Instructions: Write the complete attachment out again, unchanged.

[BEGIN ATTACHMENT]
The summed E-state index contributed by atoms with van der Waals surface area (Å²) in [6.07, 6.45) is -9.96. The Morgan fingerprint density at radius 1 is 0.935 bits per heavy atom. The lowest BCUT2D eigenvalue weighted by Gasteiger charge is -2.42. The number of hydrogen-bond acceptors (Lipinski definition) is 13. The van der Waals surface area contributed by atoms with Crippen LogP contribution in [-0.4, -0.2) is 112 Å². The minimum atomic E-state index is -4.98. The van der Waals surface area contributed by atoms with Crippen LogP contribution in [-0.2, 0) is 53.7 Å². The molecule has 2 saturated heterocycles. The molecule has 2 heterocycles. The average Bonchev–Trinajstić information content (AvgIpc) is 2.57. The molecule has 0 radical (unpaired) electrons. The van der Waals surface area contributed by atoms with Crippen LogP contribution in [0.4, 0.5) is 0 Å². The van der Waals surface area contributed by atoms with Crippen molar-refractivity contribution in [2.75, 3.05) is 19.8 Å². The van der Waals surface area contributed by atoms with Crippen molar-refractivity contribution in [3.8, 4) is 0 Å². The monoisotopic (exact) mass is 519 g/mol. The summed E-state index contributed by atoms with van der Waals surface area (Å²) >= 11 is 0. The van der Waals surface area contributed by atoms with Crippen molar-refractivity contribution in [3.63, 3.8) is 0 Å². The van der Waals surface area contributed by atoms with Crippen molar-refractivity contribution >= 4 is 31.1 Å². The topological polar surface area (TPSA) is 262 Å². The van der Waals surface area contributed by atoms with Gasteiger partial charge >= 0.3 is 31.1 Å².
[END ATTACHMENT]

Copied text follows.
The summed E-state index contributed by atoms with van der Waals surface area (Å²) in [6.07, 6.45) is -9.96. The Morgan fingerprint density at radius 1 is 0.935 bits per heavy atom. The lowest BCUT2D eigenvalue weighted by Gasteiger charge is -2.42. The number of hydrogen-bond acceptors (Lipinski definition) is 13. The van der Waals surface area contributed by atoms with Crippen LogP contribution in [-0.4, -0.2) is 112 Å². The minimum atomic E-state index is -4.98. The van der Waals surface area contributed by atoms with Crippen LogP contribution in [-0.2, 0) is 53.7 Å². The molecule has 2 saturated heterocycles. The molecule has 2 heterocycles. The average Bonchev–Trinajstić information content (AvgIpc) is 2.57. The molecule has 0 radical (unpaired) electrons. The van der Waals surface area contributed by atoms with Crippen LogP contribution in [0.4, 0.5) is 0 Å². The van der Waals surface area contributed by atoms with Crippen molar-refractivity contribution in [2.75, 3.05) is 19.8 Å². The van der Waals surface area contributed by atoms with Crippen molar-refractivity contribution in [3.8, 4) is 0 Å². The monoisotopic (exact) mass is 519 g/mol. The summed E-state index contributed by atoms with van der Waals surface area (Å²) >= 11 is 0. The van der Waals surface area contributed by atoms with Crippen molar-refractivity contribution in [3.63, 3.8) is 0 Å². The van der Waals surface area contributed by atoms with Crippen molar-refractivity contribution >= 4 is 31.1 Å². The topological polar surface area (TPSA) is 262 Å². The van der Waals surface area contributed by atoms with Gasteiger partial charge >= 0.3 is 31.1 Å².